National Maritime Museum – Review for families


What is it?


The National Maritime Museum is a museum all things relating to the sea, including ships, naval matters and seaborne trade. Find it in Greenwich, not far from The Royal Observatory and Cutty Sark.

Best for:

9 – 12 / 12+ 

OK for:

Babies / Toddlers & Preschool / 5 – 8



What’s on offer

Greenwich, known for its past associations with navigation and the sea, has become London’s top tourist destination for all things maritime. Don’t get this kind of museum confused with a fun, child-friendly aquarium – though it is suitable and enjoyable for kids of many different ages.

The museum itself is incredibly large and is the biggest maritime museum in the UK, offering a range of exhibitions, special collections and permanent displays which cover everything from traders across the globe, mighty sea voyagers, models of war ships and the history of the Atlantic.

National Maritime Museum also offers a specific Children’s Gallery along with a Ship Simulator Interactive Gallery.  The Children’s Gallery allows youngsters to become a sailor on the gallery’s ship, Seahorse. They can prepare food in the galley, whilst learning what real sailors would have been eating on board or they can shoot a cannon at a pirate ship in a new interactive game.

The Ship Simulator brings to life a ship at sea and allows your child to become part of the crew and experience life at the beck and call of the captain.  It has five interactive screens, radars and real navigational equipment – the simulator is actually based on what the captains of P&O are trained with.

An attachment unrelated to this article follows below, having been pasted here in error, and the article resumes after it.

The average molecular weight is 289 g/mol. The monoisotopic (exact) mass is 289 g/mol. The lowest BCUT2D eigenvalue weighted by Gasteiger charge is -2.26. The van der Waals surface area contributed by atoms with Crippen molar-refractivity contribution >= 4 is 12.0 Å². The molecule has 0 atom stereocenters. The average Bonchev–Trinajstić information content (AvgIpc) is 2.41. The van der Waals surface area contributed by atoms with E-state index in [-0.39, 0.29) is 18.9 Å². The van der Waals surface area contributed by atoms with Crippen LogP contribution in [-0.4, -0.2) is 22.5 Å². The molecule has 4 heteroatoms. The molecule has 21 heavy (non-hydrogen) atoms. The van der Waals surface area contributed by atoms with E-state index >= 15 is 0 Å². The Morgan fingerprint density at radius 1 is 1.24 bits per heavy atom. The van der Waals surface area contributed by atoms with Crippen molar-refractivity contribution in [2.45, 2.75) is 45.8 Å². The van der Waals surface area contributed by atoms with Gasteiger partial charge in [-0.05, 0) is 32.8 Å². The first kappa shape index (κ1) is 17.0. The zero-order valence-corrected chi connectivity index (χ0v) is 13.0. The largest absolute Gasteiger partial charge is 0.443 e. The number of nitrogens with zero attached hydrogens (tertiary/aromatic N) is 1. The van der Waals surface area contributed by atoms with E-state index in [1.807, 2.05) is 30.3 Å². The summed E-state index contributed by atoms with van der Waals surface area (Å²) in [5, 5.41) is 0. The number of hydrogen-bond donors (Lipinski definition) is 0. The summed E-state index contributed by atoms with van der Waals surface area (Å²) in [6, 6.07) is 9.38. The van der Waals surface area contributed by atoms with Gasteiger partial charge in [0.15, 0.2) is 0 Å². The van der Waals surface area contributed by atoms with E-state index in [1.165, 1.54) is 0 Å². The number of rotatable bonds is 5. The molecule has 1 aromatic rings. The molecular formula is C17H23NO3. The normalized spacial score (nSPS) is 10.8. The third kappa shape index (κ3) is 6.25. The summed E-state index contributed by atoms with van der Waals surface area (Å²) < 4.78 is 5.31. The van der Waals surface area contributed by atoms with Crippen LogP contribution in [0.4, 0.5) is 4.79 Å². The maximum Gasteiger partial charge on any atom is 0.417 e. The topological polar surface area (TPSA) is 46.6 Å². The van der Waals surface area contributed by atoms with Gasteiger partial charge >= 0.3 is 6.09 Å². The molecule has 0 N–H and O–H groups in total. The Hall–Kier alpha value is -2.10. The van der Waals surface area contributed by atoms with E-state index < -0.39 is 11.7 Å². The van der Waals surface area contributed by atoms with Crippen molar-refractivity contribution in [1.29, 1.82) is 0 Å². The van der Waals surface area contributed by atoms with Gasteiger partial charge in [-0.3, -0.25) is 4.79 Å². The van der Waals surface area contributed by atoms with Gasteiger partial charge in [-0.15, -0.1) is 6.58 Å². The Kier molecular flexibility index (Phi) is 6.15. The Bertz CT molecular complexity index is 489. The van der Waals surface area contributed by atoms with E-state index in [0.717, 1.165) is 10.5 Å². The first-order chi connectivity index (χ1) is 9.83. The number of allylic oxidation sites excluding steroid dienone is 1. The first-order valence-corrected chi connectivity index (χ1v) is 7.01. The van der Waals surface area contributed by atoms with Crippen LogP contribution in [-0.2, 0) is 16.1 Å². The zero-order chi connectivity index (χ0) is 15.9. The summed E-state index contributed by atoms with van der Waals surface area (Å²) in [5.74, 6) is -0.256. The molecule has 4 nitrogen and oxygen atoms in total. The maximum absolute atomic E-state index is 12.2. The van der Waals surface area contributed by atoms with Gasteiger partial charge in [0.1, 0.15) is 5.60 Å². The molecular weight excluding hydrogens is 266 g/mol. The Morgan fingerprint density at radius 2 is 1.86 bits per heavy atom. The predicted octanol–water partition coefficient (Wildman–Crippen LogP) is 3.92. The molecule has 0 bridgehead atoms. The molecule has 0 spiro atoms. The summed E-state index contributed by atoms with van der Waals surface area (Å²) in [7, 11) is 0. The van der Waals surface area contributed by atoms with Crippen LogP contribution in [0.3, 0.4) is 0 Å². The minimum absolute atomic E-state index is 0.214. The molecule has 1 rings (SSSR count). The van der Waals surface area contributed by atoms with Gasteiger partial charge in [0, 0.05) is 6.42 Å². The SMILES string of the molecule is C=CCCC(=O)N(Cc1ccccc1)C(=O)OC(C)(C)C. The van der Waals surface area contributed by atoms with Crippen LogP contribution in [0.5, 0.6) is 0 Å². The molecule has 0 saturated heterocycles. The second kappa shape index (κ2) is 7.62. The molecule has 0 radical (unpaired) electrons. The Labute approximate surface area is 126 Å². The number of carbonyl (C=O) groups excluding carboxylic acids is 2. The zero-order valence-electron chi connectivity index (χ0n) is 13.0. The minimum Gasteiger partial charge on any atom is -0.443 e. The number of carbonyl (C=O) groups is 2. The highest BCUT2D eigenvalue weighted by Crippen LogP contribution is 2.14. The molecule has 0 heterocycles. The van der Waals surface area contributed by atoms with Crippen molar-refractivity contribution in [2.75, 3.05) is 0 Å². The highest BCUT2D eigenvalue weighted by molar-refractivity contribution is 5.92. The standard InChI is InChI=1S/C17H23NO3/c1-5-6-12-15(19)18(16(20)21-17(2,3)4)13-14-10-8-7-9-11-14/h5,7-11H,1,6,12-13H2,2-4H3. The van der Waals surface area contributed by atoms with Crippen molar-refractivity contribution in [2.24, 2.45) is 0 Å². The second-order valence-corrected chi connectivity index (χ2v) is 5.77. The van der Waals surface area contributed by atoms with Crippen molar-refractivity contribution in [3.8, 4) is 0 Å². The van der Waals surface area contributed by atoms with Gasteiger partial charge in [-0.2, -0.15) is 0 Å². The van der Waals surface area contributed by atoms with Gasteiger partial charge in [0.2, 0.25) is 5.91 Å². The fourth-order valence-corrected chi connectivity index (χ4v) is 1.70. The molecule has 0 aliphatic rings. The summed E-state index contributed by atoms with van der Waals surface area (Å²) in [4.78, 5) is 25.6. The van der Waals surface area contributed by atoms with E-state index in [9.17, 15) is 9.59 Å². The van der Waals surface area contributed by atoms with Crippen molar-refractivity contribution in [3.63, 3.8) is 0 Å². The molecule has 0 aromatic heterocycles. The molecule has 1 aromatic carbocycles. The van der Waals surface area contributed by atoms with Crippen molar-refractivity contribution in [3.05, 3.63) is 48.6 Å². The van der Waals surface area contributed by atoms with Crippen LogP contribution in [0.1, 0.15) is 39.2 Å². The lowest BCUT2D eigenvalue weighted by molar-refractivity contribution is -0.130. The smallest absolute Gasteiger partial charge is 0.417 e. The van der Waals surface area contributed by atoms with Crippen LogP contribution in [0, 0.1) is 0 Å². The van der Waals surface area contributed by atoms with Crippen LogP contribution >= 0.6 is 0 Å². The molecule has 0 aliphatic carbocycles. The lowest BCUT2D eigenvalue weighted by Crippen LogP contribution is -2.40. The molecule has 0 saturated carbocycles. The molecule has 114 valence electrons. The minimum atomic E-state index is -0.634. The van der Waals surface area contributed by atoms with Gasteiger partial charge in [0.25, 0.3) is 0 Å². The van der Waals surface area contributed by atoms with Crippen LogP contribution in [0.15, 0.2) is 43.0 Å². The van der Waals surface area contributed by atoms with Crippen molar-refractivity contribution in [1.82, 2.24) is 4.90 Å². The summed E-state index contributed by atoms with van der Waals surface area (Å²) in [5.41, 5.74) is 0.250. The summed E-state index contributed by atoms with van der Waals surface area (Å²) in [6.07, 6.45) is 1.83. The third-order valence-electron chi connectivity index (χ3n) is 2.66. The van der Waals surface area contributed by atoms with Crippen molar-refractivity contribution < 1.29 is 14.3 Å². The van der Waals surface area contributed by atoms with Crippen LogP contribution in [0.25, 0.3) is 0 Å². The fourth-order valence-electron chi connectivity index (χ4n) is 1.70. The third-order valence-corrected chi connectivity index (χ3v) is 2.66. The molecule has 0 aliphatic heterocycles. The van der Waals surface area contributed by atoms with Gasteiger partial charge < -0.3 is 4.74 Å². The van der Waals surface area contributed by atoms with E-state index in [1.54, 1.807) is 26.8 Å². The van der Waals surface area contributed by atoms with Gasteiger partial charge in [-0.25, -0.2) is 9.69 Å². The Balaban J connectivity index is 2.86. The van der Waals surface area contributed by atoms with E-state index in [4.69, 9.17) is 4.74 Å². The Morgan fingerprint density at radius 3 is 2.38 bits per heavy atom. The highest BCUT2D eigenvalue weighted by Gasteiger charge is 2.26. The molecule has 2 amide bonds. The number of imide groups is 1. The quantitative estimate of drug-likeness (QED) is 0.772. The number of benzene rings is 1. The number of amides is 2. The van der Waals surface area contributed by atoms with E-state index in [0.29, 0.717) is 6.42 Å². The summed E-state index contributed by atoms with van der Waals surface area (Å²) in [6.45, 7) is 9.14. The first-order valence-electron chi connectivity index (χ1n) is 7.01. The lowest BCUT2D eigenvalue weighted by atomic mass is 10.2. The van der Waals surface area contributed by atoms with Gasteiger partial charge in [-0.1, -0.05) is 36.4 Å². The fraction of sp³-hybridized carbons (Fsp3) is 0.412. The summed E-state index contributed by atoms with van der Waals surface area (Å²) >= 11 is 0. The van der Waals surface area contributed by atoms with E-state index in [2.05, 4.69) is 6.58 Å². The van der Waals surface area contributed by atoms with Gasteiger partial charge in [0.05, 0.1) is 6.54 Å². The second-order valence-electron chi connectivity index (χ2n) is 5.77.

Children can also delve into the history of the world and become geographers with The Great Map (which is by the café) or get navigator-savvy in the Compass Lounge. You can also check the website for one-off and special children’s events and activities.

It’s also home to what is thought to be the world’s largest maritime historical reference library. Perhaps not the place to visit with the kids, but if you notice your child has a strong interest in this field, it may be worth checking out to find resources for them.

Facilities wise, there is limited secure storage space at National Maritime Museum, therefore you may not be able to store your buggy. The museum is accessible, but it’s very limited. Speak to a member of staff about this if you’re unsure.


Highlights will entirely depend on the age of your child and the family’s level of interest. If you’re a maritime fanatic, the entire museum will be a delight. One enthusiastic TripAdvisor user notes that the highlight of his trip was seeing a ‘fascinating barge’!

Older children will approve of the interactive elements of the museum in the Children’s Gallery. Toddlers will love the little crane ride where they can pick up and throw a sandbag into a boat. This is a nice, and rather cute, touch. Storytelling activities, when they’re on, are engaging and fun.

The new Sammy Ofer wing is great – it has a new restaurant with fantastic views of Greenwich, a new permanent gallery called ‘Voyagers: Britons at Sea’ and has a lounge (The Compass Lounge) where people can relax and use the free WiFi whilst enjoying the collections. 

What to watch out for

  • There is free WiFi, but whether or not you want to eat in the café is an entirely different subject matter. You’ve been warned.
  • The Ship Simulator is open to families on school holidays, every weekend and every Tuesday.
  • There’s not a great deal for young children in the regular museum and they might feel a little lost or left behind given the level of the interactive options, but there are a few. There’s plenty more to do for little ones during half term.

MFM tips:

What the owners say

“Discover 500 years of Britain’s encounter with the world at sea at the National Maritime Museum. Explore our collection and enjoy free wifi in the Compass Lounge. See the uniform Nelson wore at the Battle of Trafalgar, steer a ship into port and fire a cannon in our Maritime galleries.”


Visit the National Maritime Museum website

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